For all the entertainment and recreational options a cruise ship might offer, its passengers tend to spend inordinate amounts of time eating, drinking, and resting up for the next meal. But when a stomach virus strikes aboard one of these boats, it’s like mutiny on the Bounty, but with intensive visits to the W.C. and no Tahitian backdrop.
So it was last week on the Ruby Princess, which set sail for the Caribbean from Fort Lauderdale on Jan. 29 and returned as scheduled on Sunday. Ninety passengers and 13 crewmembers on the boat contracted Norovirus, a contagious bug that can cause vomiting and diarrhea for one to three days, a Reuters story on the voyagers’ tribulations points out. The seafaring misery in this case, however, likely was shared by those ashore at Princess Cruises, Ruby Princess’s operator and a subsidiary of Carnival (NYSE:CCL), operator of the Costa Concordia, which shipwrecked on Jan. 13 off the coast of Italy, killing 17 people. Fifteen Costa Concordia passengers are still missing.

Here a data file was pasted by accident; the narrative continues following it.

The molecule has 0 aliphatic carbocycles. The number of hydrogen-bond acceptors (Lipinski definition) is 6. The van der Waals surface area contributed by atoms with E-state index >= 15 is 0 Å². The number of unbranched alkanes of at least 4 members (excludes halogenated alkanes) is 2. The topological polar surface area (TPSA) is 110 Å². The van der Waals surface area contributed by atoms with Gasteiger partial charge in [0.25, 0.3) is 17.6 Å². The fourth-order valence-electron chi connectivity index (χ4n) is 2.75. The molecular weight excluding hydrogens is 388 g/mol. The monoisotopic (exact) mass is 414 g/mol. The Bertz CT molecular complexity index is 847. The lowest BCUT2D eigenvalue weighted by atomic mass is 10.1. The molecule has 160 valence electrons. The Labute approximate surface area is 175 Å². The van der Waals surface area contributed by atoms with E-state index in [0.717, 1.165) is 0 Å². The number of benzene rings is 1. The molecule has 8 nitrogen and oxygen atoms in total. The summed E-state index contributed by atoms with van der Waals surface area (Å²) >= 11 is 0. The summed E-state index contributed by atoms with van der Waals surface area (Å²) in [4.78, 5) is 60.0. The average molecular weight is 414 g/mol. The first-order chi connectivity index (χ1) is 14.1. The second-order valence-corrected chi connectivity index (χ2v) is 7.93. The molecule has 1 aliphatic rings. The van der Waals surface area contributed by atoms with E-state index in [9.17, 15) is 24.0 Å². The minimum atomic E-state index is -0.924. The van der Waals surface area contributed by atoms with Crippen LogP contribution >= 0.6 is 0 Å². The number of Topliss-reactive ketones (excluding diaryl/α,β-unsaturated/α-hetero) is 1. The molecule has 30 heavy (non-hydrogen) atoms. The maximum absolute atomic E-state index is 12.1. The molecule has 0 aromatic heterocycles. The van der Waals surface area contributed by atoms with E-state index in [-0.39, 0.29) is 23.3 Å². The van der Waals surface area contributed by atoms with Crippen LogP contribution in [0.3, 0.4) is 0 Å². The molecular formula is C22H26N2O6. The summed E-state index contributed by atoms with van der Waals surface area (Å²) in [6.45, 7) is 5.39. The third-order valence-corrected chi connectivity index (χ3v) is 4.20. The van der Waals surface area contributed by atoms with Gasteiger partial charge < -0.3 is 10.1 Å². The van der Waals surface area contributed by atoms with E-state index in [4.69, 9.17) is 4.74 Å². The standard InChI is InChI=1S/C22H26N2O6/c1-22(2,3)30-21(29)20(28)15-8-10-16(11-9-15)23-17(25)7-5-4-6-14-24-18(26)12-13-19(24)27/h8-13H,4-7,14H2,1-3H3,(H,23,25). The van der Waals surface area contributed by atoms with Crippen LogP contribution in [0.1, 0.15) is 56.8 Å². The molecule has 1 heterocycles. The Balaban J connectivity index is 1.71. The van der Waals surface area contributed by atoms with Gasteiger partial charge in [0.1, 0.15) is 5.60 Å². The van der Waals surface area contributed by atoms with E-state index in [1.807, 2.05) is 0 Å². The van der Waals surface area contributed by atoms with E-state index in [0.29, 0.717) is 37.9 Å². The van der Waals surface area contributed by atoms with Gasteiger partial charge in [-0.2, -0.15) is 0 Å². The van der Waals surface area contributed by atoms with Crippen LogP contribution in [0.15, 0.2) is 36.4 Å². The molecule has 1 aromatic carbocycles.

As maritime nightmares go, this obviously is among the worst, and, as Reuters notes, it is expected to impact the operations not only of Carnival, which said the disaster in Italy would trim profits this year by $155 million to $175 million, but also of competitors such as Royal Caribbean Cruise (NYSE:RCL), which warned last week that it would face a sharp drop-off in new cruise bookings.